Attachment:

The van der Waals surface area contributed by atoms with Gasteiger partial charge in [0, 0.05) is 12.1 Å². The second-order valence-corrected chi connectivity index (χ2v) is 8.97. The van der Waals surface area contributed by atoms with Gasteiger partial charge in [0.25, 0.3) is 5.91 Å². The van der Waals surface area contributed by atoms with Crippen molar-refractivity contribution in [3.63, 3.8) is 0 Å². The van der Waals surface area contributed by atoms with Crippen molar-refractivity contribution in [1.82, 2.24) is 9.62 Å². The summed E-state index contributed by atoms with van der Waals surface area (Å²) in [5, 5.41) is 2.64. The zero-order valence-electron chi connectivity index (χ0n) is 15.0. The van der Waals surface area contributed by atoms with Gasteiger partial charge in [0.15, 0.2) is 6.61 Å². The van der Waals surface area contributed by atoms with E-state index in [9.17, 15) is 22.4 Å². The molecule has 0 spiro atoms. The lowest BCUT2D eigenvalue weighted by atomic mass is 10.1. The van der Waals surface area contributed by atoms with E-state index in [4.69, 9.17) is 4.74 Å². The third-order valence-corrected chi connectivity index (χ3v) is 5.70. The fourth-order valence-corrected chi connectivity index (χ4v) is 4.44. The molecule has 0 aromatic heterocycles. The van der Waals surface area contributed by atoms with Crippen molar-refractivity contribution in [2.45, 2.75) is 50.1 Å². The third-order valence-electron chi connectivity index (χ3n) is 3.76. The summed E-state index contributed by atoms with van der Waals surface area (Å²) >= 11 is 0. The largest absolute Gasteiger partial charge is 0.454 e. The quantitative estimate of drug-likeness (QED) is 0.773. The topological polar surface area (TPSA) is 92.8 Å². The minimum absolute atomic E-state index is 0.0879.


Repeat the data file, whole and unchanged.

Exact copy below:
The van der Waals surface area contributed by atoms with Gasteiger partial charge in [0, 0.05) is 12.1 Å². The second-order valence-corrected chi connectivity index (χ2v) is 8.97. The van der Waals surface area contributed by atoms with Gasteiger partial charge in [0.25, 0.3) is 5.91 Å². The van der Waals surface area contributed by atoms with Crippen molar-refractivity contribution in [3.63, 3.8) is 0 Å². The van der Waals surface area contributed by atoms with Crippen molar-refractivity contribution in [1.82, 2.24) is 9.62 Å². The summed E-state index contributed by atoms with van der Waals surface area (Å²) in [5, 5.41) is 2.64. The zero-order valence-electron chi connectivity index (χ0n) is 15.0. The van der Waals surface area contributed by atoms with Gasteiger partial charge in [0.15, 0.2) is 6.61 Å². The van der Waals surface area contributed by atoms with E-state index in [9.17, 15) is 22.4 Å². The molecule has 0 spiro atoms. The lowest BCUT2D eigenvalue weighted by atomic mass is 10.1. The van der Waals surface area contributed by atoms with E-state index in [4.69, 9.17) is 4.74 Å². The third-order valence-corrected chi connectivity index (χ3v) is 5.70. The fourth-order valence-corrected chi connectivity index (χ4v) is 4.44. The molecule has 0 aromatic heterocycles. The van der Waals surface area contributed by atoms with Crippen molar-refractivity contribution in [2.45, 2.75) is 50.1 Å². The third-order valence-electron chi connectivity index (χ3n) is 3.76. The summed E-state index contributed by atoms with van der Waals surface area (Å²) >= 11 is 0. The largest absolute Gasteiger partial charge is 0.454 e. The quantitative estimate of drug-likeness (QED) is 0.773. The topological polar surface area (TPSA) is 92.8 Å². The minimum absolute atomic E-state index is 0.0879.